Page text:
You May Say I’m a Dreamer

Rich - Winnetka, Illinois
Entered on December 5, 2011

When I was nine, I could do a perfect imitation of Nellie Fox, my favorite player on my favorite team, the Chicago White Sox. I taught myself to bat lefty, choked way up on my bat, and stuffed a huge wad of bubble gum in my cheek in place of tobacco. My mom rolled her eyes and said I had a “lively imagination.”

A few years later I discovered a new sport—long distance running—and I worked on imitations of its stars. I could do the odd arm swing of New Zealand’s Murray Halberg; the ramrod-straight style of Australia’s Ron Clarke; and the classic head roll of Kansas miler Jim Ryun. Some of these names may be obscure to you, but trust me, they were great. And I wanted to be great too.

Nevermind that the idea was ridiculous. I weighed 95 pounds and stood 5’2”. I looked nothing like a great athlete. I looked more like a bookworm, which is what I was, and as such, I read everything I could about the great runners. How Murray Halberg, despite the handicap of his crippled left arm, won the Olympic 5000 meter race. How Clarke used a merciless pace to break opponents and smash world records. How Ryun in high school morphed from a subpar beginner to a sub-four minute miler in a matter of months.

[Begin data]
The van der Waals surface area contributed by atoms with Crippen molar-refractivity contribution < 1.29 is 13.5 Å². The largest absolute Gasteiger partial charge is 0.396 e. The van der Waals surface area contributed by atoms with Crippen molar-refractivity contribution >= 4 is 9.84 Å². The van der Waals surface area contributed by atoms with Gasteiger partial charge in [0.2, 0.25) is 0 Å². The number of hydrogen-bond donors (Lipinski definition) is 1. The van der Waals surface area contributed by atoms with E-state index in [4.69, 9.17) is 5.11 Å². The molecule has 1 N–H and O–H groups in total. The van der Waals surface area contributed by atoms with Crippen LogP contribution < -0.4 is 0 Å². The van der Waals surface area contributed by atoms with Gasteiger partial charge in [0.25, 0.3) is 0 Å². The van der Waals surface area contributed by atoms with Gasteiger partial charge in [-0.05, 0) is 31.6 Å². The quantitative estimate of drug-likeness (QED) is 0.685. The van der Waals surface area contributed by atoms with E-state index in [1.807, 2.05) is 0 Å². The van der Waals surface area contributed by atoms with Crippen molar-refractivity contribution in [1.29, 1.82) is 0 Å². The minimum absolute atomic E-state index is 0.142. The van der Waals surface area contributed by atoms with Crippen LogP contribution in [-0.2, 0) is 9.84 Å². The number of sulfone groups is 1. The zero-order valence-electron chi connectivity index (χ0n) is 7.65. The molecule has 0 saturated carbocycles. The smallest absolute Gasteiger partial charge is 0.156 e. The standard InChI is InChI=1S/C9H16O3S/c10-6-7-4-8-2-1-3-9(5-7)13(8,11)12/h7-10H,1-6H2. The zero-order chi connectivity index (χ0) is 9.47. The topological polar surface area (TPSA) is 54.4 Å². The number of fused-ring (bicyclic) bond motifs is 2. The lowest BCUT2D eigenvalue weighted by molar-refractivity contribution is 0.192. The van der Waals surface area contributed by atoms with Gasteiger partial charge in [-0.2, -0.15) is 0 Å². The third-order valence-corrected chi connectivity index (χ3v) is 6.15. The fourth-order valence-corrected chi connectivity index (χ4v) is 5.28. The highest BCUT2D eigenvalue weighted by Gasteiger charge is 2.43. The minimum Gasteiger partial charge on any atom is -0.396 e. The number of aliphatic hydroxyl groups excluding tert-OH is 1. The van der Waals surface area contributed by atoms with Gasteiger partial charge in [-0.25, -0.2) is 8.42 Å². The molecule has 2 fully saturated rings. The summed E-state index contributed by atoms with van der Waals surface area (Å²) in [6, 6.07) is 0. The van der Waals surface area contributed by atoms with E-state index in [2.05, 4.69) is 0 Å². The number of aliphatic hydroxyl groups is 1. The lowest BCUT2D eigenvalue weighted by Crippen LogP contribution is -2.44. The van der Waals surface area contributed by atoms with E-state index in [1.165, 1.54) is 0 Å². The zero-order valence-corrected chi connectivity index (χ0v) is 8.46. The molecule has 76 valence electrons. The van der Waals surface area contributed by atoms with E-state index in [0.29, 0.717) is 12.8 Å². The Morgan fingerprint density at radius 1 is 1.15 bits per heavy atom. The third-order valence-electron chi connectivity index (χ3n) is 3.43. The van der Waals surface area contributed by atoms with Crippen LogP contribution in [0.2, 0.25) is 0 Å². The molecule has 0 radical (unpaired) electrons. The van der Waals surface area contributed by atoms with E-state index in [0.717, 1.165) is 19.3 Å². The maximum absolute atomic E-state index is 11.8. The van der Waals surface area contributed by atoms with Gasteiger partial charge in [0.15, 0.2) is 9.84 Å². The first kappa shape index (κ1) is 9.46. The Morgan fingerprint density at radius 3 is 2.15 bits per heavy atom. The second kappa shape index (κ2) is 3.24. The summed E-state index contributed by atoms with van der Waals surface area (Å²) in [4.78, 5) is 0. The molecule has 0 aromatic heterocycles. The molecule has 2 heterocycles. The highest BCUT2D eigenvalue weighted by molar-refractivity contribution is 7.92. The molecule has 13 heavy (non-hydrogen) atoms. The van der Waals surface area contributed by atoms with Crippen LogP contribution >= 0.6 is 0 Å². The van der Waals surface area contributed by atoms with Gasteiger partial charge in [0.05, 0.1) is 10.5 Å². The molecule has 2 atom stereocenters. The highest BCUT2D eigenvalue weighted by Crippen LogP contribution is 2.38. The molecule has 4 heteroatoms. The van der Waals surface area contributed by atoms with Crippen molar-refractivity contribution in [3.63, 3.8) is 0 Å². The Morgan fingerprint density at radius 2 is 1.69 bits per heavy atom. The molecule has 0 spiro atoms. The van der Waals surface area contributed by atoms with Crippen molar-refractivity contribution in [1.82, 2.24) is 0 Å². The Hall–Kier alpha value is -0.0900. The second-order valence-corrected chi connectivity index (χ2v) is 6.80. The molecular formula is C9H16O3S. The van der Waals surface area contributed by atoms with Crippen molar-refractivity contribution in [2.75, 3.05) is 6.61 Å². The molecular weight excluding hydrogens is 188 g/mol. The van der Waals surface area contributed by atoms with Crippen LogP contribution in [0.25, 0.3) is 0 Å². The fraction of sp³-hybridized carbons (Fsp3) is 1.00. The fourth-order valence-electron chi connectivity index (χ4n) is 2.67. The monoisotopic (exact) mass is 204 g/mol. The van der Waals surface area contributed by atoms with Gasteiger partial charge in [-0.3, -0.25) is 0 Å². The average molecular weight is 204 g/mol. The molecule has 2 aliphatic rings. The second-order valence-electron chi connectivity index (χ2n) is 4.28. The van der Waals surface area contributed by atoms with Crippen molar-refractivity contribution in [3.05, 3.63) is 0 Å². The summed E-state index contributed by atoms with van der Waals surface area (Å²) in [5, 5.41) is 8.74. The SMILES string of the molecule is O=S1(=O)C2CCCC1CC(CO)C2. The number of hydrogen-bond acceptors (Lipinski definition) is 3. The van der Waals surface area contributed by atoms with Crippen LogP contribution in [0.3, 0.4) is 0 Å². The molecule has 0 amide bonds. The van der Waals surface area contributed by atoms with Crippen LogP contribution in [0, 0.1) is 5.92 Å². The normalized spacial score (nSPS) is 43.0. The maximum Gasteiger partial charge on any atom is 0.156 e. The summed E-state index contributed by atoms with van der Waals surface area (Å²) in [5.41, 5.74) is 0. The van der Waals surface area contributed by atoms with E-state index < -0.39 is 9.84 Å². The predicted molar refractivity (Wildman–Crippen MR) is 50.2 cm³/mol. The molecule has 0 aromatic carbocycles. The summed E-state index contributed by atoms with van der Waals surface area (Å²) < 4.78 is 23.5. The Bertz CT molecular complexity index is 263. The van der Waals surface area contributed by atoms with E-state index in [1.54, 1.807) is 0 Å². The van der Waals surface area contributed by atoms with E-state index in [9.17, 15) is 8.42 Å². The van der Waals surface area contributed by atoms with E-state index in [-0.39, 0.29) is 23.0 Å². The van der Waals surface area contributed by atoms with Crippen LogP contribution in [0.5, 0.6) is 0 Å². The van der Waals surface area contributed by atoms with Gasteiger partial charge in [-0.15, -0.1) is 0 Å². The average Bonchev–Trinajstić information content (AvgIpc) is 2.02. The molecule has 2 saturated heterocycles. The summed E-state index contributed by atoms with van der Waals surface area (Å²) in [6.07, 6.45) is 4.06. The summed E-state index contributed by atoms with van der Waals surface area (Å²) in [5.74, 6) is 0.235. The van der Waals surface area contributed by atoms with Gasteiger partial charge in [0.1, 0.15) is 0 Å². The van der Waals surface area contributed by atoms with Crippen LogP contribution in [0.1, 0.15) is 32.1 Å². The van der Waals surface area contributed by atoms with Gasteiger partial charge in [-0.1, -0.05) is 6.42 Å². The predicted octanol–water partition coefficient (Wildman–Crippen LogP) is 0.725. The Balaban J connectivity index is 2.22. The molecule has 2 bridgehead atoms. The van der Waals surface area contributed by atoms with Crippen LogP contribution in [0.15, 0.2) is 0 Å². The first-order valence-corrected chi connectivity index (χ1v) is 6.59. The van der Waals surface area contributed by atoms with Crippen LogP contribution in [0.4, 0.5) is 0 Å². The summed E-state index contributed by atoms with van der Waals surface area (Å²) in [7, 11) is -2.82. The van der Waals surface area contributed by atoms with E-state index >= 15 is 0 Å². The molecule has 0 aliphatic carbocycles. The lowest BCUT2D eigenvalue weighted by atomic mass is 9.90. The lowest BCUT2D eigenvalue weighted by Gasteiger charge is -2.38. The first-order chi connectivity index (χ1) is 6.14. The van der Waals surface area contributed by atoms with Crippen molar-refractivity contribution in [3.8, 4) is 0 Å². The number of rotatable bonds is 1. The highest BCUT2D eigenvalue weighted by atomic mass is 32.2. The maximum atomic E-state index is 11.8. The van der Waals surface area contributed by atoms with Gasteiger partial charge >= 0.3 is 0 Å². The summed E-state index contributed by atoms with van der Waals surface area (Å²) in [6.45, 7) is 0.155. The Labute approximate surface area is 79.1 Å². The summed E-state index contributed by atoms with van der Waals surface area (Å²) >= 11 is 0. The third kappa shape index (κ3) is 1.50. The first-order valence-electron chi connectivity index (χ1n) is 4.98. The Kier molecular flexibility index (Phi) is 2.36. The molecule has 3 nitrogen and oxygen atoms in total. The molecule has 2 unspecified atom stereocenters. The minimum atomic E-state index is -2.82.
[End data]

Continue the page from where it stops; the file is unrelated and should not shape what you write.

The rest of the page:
I read and I imagined the runner I wanted to be. I wanted to be like Halberg, risking everything on a long-kick strategy. Or Clarke, decimating the field with an unheard-of pace. Or Ryun, scorching his opponents in the final sprint.

I was lucky because my coach also had a lively imagination and delusions of grandeur. He insisted I’d be a great runner, and I drank from his Kool-Aid. I ran twice a day, logged hundreds of miles. I sprinted up sand dunes. I lifted weights that flung me around. I shaved seconds. I read and imagined.

Flash-forward to the end of my senior year in high school, where I found myself, the scrawny daydreamer, toeing the line in a 5000 meter international race in the Los Angeles Coliseum. The race promoter liked to include an up-and-coming high school runner, and that year it was me. The field was loaded. Way down the starting line in lane one stood my hero Ron Clarke, the holder of 17 world records.

On a perfect California evening, the gun went off, and Clarke inflicted his brutal pace and never looked back. All the rest of us were splayed around the track, racing for second. I hung on for dear life, ended up beating a few people, and accomplished my goal of not getting lapped by Clarke. I ran my heart out.

I had my 15 minutes of fame. I didn’t dream it, it really happened. And it made me a believer. Any achievement in this life, whether large or small, begins with one indispensible ingredient—and that is imagination. This I believe.